Eugene Khazin

Principal and Co-Founder, Prime TSR

Nine years ago, my co-founder Josh and I were eating lunch across the street from the building where I’m writing this.

During that afternoon lunch, we tossed around the idea of starting a silent IT company. A lot happened in between, but that was the beginning of Prime TSR.

From our humble beginnings as an emerging start-up to losing our biggest clients, recovering, rebranding, merging with ConvergeOne, and, nine years later, becoming one of the fastest-growing companies in the States, it has been quite a journey.

I’ve learned a lot in under a decade—and I think emerging start-ups and veteran companies alike may glean something useful from it.

Be Open. Stay Agile. Never Get Comfortable

Whether you’re an emerging start-up or have been in the industry for decades is irrelevant. To keep up, you have to be open, agile, and comfortable with being uncomfortable.

That’s the only way you’ll survive—and, if you play it right, thrive.

In 2018, Prime TSR wasn’t growing as quickly as we wanted. After some serious reevaluation, we realized why: We’d outgrown the original model.

Prime TSR started as a consultancy, with our primary focus set on scaling systems.

We knew technology and how to help companies implement it. But over time, we’d developed a robust skill set that we weren’t flexing.

That is, we’d gotten pretty good at helping companies transform from top to bottom. So we pivoted, reimagined, and rebranded.

Prime TSR stands for “tech solutions reimagined.” As the name suggests, reimagining is a big part of who we are. Embracing that spirit gave us the rocket boost we needed to become one of the fastest-growing companies in the country.

We were already good at what we did. And, sure, we could have stayed comfortable and rode that model until the wheels fell off. Had we done that, well, who knows, I might not be writing this.

Small: It’s a Strength, Not a Weakness

Prime TSR clients must evolve quickly. And when I say “quickly,” I mean they don’t have six months or three years to do it.

Large companies have more money and larger teams. When you’re an emerging start-up, you feel the size and economic pains more than well-established companies. At first glance, those constraints feel like a severe disadvantage.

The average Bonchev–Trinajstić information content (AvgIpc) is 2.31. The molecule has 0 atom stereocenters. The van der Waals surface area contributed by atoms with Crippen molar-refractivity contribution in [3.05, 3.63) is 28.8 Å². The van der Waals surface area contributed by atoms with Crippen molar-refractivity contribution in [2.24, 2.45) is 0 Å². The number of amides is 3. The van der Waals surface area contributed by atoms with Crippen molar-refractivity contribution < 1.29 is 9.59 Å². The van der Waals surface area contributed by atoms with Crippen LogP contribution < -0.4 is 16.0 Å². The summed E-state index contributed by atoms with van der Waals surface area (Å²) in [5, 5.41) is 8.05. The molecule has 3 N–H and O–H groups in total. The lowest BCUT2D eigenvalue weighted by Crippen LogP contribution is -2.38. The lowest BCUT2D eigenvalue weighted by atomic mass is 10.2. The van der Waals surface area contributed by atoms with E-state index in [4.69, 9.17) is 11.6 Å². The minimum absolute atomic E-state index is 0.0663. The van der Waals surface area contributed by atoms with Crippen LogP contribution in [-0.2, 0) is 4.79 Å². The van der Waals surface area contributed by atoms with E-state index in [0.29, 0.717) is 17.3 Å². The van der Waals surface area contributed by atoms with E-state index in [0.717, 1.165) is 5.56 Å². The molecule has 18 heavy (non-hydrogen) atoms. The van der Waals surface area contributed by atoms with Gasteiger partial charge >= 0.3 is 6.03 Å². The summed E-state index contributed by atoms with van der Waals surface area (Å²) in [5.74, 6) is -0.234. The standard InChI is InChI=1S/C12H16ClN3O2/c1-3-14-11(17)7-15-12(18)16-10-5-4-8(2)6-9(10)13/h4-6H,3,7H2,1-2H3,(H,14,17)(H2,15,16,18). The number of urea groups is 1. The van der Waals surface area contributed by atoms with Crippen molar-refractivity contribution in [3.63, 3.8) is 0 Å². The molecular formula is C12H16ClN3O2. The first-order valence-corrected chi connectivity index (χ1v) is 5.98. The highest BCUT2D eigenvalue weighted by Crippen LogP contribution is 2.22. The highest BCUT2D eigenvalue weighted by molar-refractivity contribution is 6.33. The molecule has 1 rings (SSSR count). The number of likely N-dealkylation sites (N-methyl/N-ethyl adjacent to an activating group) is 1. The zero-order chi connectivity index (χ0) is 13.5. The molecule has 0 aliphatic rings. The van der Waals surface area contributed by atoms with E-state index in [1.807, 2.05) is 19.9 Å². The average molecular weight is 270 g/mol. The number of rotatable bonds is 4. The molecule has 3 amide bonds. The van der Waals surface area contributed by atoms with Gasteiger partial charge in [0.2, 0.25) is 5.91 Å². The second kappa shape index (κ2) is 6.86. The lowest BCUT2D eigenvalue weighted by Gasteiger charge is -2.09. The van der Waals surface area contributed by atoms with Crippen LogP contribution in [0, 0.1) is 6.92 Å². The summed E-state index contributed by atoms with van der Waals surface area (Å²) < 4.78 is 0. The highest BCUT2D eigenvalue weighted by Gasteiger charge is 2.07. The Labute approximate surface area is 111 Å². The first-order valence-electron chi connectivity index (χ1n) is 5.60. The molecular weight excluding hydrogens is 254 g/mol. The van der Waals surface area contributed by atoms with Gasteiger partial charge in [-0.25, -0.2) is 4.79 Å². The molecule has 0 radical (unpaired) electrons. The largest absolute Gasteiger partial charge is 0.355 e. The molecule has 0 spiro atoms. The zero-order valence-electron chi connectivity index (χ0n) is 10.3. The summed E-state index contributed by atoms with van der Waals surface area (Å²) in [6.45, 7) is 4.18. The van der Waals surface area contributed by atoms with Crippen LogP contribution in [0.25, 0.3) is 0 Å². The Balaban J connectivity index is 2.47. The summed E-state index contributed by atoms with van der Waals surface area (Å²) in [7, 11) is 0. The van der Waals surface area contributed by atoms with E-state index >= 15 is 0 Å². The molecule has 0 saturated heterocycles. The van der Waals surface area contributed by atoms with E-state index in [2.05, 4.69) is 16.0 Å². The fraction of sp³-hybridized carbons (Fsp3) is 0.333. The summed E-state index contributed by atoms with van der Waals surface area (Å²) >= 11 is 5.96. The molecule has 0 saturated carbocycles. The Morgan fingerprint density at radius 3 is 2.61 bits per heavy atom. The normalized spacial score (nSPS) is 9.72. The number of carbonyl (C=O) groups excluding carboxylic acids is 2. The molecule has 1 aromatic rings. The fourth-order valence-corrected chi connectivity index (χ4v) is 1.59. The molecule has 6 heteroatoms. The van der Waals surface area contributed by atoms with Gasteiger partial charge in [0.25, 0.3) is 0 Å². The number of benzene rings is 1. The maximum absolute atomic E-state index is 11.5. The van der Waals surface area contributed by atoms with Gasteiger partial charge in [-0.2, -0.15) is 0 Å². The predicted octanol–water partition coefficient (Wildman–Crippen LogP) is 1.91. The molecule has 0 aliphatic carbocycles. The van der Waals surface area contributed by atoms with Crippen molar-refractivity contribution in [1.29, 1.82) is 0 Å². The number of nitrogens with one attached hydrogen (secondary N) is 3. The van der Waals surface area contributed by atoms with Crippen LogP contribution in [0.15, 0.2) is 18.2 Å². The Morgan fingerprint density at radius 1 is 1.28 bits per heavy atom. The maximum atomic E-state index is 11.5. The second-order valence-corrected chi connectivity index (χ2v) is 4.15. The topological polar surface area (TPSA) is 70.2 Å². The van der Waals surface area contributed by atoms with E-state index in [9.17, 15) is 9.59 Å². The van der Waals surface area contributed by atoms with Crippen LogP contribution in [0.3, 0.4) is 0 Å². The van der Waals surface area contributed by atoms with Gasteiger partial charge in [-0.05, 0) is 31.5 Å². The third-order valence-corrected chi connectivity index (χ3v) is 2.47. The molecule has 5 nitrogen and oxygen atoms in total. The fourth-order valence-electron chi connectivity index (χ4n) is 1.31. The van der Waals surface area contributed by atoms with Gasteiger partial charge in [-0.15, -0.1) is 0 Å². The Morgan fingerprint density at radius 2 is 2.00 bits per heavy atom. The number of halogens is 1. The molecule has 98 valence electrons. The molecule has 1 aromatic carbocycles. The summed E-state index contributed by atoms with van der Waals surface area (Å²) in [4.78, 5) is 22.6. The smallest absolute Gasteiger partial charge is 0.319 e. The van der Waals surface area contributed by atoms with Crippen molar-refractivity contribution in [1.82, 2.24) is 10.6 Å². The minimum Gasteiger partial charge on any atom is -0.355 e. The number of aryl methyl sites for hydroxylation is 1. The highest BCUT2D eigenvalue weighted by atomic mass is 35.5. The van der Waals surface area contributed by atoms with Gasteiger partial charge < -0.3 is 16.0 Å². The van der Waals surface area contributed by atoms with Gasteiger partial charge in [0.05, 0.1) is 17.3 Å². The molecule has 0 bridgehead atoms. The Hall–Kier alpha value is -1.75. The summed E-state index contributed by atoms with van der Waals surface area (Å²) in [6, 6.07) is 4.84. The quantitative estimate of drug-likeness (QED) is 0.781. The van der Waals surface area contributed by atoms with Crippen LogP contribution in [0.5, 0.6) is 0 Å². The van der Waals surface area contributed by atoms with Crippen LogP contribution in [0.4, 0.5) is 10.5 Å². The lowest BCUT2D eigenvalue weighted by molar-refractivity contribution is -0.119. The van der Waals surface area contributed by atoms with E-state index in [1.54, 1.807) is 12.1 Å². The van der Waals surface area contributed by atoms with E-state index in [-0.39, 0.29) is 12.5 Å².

The truth is that your small size gives you an edge over your competitors.

Prime TSR started small, and we did that deliberately. Smaller companies are agile companies. And because of that, they can work quickly and pivot at the drop of a dime. That skillset gives you a leg up on the competition because you’re not bogged down in red tape, tradition, and jumbled communication.

Our competitors lay out six-month and one-year timelines. We give clients a working product they can take to customers in three. That makes the choice pretty simple for clients.

Bias for Action: Work Quickly

“Bias for action” is a phrase used to describe the process of working quickly, trying out new ideas constantly, and making calculated adjustments based on data.

It isn’t a concept Prime TSR invented. Frankly, we stole it from AWS when we became partners with them. The funny thing is that we’d adopted the concept from day one—without actually knowing it had a name.

Technology changes at a dizzying pace. To keep up, our clients need to evolve quickly. Our process makes it possible for clients to do that.

Bias for action doesn’t care about gut feelings, traditions, or three-year plans. Instead, it demands constant experimentation, quick adjustments, and data-driven decisions.

Being right is good, but being wrong leads to innovation and opportunity.

We use this process with every client we serve. But we also use it when we hire, engage employees, and build new products. That approach touches everything we do.

That makes us formidable.

Growth: Do It Cautiously. Do It Deliberately

Triple in the next three to five years: We set that goal as we rolled into 2022. I know, that sounds strange for a company that prides itself on being small.

But as I mentioned, Prime TSR isn’t afraid of change—and to remain agile, we knew we had to evolve. We took a big evolutionary step by merging with ConvergeOne (C1) and we did it deliberately.

C1 enabled us to offer greater value to our customers through a nationwide market presence. Over 13,000 enterprise and mid-market customers trust them to deliver cloud, data, cybersecurity, and enterprise networking solutions. They were the right partner, and having them as an ally makes us stronger.

So, yes, we grew, but we still maintain our core values.

For us, “small” is a mindset more than it is a particular number. Prime TSR will continue to evolve and, hopefully, triple. But we’re going to do so cautiously and deliberately—just as we did when we merged with C1.

The bigger companies become, the harder it is to stay true to their founding values.

We’re well aware of that; we’ve watched other companies make this mistake. So while Prime TSR is in growth mode, we’re doing it cautiously.

We built our company on solid bedrock, and we wouldn’t be what we are without it.

My advice to emerging start-ups is to follow a similar path: Grow when you’re ready—and do it cautiously and deliberately.